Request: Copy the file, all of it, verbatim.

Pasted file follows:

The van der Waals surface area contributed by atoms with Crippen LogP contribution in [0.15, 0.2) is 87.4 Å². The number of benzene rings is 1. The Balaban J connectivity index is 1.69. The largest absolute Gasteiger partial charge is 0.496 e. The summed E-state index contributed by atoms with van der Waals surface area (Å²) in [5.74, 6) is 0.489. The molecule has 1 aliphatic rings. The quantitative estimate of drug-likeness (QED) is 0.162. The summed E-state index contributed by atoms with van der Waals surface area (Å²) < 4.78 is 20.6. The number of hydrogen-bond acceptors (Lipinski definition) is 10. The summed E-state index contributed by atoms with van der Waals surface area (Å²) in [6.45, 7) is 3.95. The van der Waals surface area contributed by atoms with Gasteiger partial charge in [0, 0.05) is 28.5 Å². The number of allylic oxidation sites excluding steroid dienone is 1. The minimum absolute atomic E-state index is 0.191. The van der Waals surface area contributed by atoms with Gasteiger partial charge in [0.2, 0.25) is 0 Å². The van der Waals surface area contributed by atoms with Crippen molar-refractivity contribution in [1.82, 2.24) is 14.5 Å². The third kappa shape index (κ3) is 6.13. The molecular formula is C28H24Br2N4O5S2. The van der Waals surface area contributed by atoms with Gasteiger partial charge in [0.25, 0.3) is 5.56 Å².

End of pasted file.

The van der Waals surface area contributed by atoms with Crippen LogP contribution in [0.15, 0.2) is 87.4 Å². The number of benzene rings is 1. The Balaban J connectivity index is 1.69. The largest absolute Gasteiger partial charge is 0.496 e. The summed E-state index contributed by atoms with van der Waals surface area (Å²) in [5.74, 6) is 0.489. The molecule has 1 aliphatic rings. The quantitative estimate of drug-likeness (QED) is 0.162. The summed E-state index contributed by atoms with van der Waals surface area (Å²) < 4.78 is 20.6. The number of hydrogen-bond acceptors (Lipinski definition) is 10. The summed E-state index contributed by atoms with van der Waals surface area (Å²) in [6.45, 7) is 3.95. The van der Waals surface area contributed by atoms with Gasteiger partial charge in [0, 0.05) is 28.5 Å². The number of allylic oxidation sites excluding steroid dienone is 1. The minimum absolute atomic E-state index is 0.191. The van der Waals surface area contributed by atoms with Gasteiger partial charge in [0.2, 0.25) is 0 Å². The van der Waals surface area contributed by atoms with Crippen molar-refractivity contribution in [1.82, 2.24) is 14.5 Å². The third kappa shape index (κ3) is 6.13. The molecular formula is C28H24Br2N4O5S2. The van der Waals surface area contributed by atoms with Gasteiger partial charge in [0.25, 0.3) is 5.56 Å².